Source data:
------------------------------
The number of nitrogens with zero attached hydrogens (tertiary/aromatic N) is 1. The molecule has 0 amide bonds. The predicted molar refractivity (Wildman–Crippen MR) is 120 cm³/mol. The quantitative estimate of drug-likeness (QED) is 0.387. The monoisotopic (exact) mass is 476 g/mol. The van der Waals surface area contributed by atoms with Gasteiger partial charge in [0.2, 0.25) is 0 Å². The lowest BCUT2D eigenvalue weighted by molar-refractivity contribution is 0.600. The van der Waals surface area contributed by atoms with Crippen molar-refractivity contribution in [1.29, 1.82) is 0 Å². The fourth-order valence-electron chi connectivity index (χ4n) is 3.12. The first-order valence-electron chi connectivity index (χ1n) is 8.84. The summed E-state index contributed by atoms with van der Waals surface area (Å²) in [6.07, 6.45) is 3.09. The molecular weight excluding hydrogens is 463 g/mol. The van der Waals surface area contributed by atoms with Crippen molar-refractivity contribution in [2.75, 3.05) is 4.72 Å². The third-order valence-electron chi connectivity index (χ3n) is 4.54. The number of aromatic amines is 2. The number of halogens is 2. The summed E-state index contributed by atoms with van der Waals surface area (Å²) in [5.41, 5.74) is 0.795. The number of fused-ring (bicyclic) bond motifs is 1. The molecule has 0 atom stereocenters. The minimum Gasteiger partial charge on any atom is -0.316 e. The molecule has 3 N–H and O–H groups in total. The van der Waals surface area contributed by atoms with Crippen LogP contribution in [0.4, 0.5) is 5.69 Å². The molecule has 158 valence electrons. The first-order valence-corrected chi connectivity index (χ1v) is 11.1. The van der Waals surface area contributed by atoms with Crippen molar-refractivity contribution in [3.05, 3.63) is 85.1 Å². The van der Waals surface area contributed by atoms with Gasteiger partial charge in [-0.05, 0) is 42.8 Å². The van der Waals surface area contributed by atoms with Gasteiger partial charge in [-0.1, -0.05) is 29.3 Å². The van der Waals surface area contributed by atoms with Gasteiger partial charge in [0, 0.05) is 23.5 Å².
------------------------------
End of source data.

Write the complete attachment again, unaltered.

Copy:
The number of nitrogens with zero attached hydrogens (tertiary/aromatic N) is 1. The molecule has 0 amide bonds. The predicted molar refractivity (Wildman–Crippen MR) is 120 cm³/mol. The quantitative estimate of drug-likeness (QED) is 0.387. The monoisotopic (exact) mass is 476 g/mol. The van der Waals surface area contributed by atoms with Gasteiger partial charge in [0.2, 0.25) is 0 Å². The lowest BCUT2D eigenvalue weighted by molar-refractivity contribution is 0.600. The van der Waals surface area contributed by atoms with Crippen molar-refractivity contribution in [1.29, 1.82) is 0 Å². The fourth-order valence-electron chi connectivity index (χ4n) is 3.12. The first-order valence-electron chi connectivity index (χ1n) is 8.84. The summed E-state index contributed by atoms with van der Waals surface area (Å²) in [6.07, 6.45) is 3.09. The molecular weight excluding hydrogens is 463 g/mol. The van der Waals surface area contributed by atoms with Crippen molar-refractivity contribution in [2.75, 3.05) is 4.72 Å². The third-order valence-electron chi connectivity index (χ3n) is 4.54. The number of aromatic amines is 2. The number of halogens is 2. The summed E-state index contributed by atoms with van der Waals surface area (Å²) in [5.41, 5.74) is 0.795. The number of fused-ring (bicyclic) bond motifs is 1. The molecule has 0 atom stereocenters. The minimum Gasteiger partial charge on any atom is -0.316 e. The molecule has 3 N–H and O–H groups in total. The van der Waals surface area contributed by atoms with Crippen LogP contribution in [0.4, 0.5) is 5.69 Å². The molecule has 158 valence electrons. The first-order valence-corrected chi connectivity index (χ1v) is 11.1. The van der Waals surface area contributed by atoms with Crippen molar-refractivity contribution in [3.05, 3.63) is 85.1 Å². The van der Waals surface area contributed by atoms with Gasteiger partial charge in [-0.05, 0) is 42.8 Å². The van der Waals surface area contributed by atoms with Gasteiger partial charge in [-0.1, -0.05) is 29.3 Å². The van der Waals surface area contributed by atoms with Gasteiger partial charge in [0, 0.05) is 23.5 Å².